ConSurvival4Etiquette

  1. Don’t be the Labyrinth junk lady! Seriously, remember that talk we had a couple of weeks back about bringing everything including the kitchen sink? That person’s bag not only knocks uncounted merchandise off of displays, it also makes it very difficult to move through the ocean of people. It’s not just about your discomfort but those around you. Knocking people off of their feet as you turn around to snap a pic of that amazing cosplay will definitely not make you any friends. Less is more! If you do absolutely have to carry all of your DM supplies, just remember that you need extra space behind you.
  2. Be aware of your surroundings. Following on the heels of the first point, not doing this second one will definitely not endear you to your fellow con-goers.
    • When shopping, you may get distracted by the SHINY THING. Please please please do not stop in the middle of the aisle to stare at the SHINY THING. Be kind to those other folks that are trying to get from one side of the hall to the other for their photo-op/autograph/panel/emergency potty break by moving closer to the booth or slightly off to the side.
    • When cosplaying, you are going to get a lot of attention. Besides being careful not to smack everyone in the face with your amazing wings/cape/tentacles, you may interrupt the flow of traffic every time someone asks for a photo-op. While I agree that it is totally cool and kind to give these folks their chance, you can help everyone involved if you can direct the would-be fan to a less crowded area for a quick pic.
    • When taking pics of awesome cosplay, please also refer to the above. There is a natural flow to traffic in an enclosed space and stopping in the middle of it will definitely ensure an occasional pile-up. When stopping a costumed person for a snap, also see if you can direct them to a less populated area so that others may get to their destinations.
    • When checking your phone for messages, make sure to look up once in a while! It’s inevitable in this day and age that you will be walking and using your phone, possibly to locate your con-group (or possibly in your hunt for a certain pocket monster). That’s fine as long as you are talented enough to do both at the same time. If not, perhaps stepping off to the side until you finish communicating would be best.
  3. Remember that celebrities are people, too. I can totally relate to the feeling of complete awe when meeting someone you’ve admired for a long time. But please remember that they are people with feelings and a life outside of the fandom they represent. They are not necessarily the characters they portray and while you may have paid for the privilege of meeting them, it is a terrible thing to treat them like an object. Also recall that those hundreds of other folks standing in line behind you would like their 5 seconds with said celebrity as well.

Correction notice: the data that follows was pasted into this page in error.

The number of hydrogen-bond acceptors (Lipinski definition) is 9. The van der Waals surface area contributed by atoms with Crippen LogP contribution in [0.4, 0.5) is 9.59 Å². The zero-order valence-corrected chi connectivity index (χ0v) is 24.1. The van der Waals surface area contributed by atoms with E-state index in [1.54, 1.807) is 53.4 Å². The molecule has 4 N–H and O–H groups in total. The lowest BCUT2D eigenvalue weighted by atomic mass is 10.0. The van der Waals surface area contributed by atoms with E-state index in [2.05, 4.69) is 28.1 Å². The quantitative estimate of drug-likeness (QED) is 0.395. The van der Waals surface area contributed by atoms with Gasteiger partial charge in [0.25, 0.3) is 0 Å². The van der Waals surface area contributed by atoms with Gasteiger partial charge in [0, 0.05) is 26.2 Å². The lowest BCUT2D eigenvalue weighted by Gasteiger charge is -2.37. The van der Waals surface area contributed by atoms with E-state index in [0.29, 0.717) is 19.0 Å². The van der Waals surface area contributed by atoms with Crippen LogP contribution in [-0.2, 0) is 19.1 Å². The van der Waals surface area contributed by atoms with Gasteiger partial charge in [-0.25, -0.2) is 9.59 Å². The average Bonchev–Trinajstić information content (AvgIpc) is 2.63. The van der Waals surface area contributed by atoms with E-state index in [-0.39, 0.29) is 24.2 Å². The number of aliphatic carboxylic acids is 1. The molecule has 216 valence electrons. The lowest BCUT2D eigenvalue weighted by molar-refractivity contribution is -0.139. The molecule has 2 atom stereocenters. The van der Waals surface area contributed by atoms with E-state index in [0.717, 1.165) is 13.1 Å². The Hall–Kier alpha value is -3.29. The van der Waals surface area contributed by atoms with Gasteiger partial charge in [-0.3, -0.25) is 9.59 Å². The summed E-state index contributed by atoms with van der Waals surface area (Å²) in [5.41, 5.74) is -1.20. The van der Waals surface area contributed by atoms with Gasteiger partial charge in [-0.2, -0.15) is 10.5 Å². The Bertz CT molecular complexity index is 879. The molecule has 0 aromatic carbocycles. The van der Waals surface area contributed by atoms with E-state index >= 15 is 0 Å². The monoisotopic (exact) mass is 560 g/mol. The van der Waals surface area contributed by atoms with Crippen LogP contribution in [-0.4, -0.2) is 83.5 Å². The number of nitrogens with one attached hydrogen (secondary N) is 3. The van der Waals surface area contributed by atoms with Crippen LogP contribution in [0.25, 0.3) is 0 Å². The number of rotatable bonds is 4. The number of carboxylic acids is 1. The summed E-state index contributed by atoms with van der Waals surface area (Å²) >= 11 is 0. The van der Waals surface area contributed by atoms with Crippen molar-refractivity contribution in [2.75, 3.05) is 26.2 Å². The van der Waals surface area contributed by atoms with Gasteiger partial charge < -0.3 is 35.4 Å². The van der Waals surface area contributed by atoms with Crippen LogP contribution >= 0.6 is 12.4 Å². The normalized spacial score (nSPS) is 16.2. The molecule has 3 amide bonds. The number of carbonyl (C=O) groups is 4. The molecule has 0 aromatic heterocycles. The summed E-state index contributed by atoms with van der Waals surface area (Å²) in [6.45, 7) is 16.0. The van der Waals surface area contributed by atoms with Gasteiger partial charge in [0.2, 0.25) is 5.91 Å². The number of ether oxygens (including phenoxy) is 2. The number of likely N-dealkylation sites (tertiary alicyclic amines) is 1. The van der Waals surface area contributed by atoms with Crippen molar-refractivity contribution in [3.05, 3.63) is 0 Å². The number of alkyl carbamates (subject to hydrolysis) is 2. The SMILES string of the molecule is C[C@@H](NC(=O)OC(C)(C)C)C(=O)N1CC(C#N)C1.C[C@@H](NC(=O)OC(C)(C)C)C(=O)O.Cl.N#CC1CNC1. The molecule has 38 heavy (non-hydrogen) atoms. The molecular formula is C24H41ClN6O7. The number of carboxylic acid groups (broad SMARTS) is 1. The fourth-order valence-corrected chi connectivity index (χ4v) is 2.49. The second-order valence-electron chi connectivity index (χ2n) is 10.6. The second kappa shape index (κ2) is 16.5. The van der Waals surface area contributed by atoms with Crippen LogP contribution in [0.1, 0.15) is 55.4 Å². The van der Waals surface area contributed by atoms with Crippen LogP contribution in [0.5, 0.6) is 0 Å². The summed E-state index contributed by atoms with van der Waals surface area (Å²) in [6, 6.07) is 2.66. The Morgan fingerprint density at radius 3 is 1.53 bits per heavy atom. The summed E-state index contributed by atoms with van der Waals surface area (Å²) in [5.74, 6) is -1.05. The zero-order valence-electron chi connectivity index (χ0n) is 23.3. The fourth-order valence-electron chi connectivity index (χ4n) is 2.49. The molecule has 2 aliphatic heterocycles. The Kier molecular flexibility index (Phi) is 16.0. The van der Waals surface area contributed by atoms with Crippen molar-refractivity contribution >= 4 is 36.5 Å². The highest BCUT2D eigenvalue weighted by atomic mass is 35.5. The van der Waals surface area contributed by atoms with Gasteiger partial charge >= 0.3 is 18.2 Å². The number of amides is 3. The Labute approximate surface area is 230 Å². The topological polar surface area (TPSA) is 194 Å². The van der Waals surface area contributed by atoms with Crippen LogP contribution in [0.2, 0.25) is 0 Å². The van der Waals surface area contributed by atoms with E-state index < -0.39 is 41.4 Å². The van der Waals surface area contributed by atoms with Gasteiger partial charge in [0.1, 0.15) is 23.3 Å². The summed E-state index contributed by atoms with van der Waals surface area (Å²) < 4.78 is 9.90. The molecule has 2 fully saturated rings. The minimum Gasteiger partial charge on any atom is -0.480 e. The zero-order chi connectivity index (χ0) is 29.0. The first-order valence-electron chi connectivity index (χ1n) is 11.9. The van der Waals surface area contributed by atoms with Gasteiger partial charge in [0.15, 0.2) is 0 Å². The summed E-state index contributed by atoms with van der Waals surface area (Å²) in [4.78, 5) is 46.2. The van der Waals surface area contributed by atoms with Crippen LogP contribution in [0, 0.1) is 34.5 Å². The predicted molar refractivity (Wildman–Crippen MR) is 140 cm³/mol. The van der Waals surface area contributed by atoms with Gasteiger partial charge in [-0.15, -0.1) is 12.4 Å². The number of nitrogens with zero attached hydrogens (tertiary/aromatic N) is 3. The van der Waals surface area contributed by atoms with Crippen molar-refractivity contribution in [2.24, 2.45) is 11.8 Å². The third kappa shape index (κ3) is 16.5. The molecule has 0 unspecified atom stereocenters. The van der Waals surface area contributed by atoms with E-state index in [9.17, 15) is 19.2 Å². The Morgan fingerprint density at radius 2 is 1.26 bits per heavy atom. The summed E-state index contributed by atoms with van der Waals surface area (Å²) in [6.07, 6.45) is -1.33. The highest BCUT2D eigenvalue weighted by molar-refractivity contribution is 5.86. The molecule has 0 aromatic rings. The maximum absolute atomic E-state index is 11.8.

4. Wash thyself. I know that most convention suggestion articles joke about this point but let’s get serious here. Whether you came to this convention to game, meet people (celebrities included), purchase neat things, or just soak up the geekiness, you should not neglect self care. This includes hygiene. Even if you can’t squeak out a quick, awkward “hi” to that celebrity you’ve always wanted to meet, you definitely don’t want to be the number one nose offender that day, either. Even if this is accomplished with baby wipes and Febreeze, it is certainly better than the alternative (I unfortunately know folks that use this technique regularly).
  5. Support your favorite artists/vendors. This point will probably surprise exactly no one that regularly reads posts on Craft Hackers. We all appreciate your business! But please also remember that, especially for those artists that make everything with their own two hands, haggling over prices or looking for deals can be at the very least, mildly insulting. I completely understand if you’ve already gone through most of your con-budget because you had to have that special photo-op! Understand, though, that the crafters spending hours at their trade need to eat and pay their bills as well. The biggest thing many struggle with is remembering to pay themselves. That’s where you come in! Give them the very large compliment of paying for not only their product but the quality of their work. If you cannot immediately afford whatever lovely piece catches your eye, see if they have an on-line shop and then save your pennies for that beautiful gift to yourself. It’s worth it.
  6. Be courteous. Above all, I cannot emphasize this last point enough. You are in an enclosed space with hundreds, perhaps thousands of other humans that enjoy the same things that you do. The atmosphere can be exhilarating and exciting but it can also be overwhelming and chaotic. Being kind perhaps by holding a door, saying please or thank you, and stepping aside to let someone pass helps everyone by keeping that lovely flow going.